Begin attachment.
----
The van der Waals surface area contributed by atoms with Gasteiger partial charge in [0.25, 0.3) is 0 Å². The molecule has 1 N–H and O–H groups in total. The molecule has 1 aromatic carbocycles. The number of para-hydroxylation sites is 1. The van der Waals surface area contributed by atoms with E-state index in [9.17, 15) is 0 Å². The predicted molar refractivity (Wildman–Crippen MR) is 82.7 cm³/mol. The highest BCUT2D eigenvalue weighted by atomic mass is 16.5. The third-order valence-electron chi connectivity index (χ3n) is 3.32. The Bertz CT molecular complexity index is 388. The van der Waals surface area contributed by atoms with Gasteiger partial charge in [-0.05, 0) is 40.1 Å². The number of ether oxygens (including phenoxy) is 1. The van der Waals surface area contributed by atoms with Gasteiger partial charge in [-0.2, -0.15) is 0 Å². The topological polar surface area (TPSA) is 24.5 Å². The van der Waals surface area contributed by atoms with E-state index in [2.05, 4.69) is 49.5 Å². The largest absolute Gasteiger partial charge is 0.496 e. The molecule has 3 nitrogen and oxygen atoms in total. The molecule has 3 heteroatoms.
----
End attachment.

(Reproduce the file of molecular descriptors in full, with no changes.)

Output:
The van der Waals surface area contributed by atoms with Gasteiger partial charge in [0.25, 0.3) is 0 Å². The molecule has 1 N–H and O–H groups in total. The molecule has 1 aromatic carbocycles. The number of para-hydroxylation sites is 1. The van der Waals surface area contributed by atoms with E-state index in [9.17, 15) is 0 Å². The predicted molar refractivity (Wildman–Crippen MR) is 82.7 cm³/mol. The highest BCUT2D eigenvalue weighted by atomic mass is 16.5. The third-order valence-electron chi connectivity index (χ3n) is 3.32. The Bertz CT molecular complexity index is 388. The van der Waals surface area contributed by atoms with Gasteiger partial charge in [-0.05, 0) is 40.1 Å². The number of ether oxygens (including phenoxy) is 1. The van der Waals surface area contributed by atoms with Gasteiger partial charge in [-0.2, -0.15) is 0 Å². The topological polar surface area (TPSA) is 24.5 Å². The van der Waals surface area contributed by atoms with E-state index in [2.05, 4.69) is 49.5 Å². The largest absolute Gasteiger partial charge is 0.496 e. The molecule has 3 nitrogen and oxygen atoms in total. The molecule has 3 heteroatoms.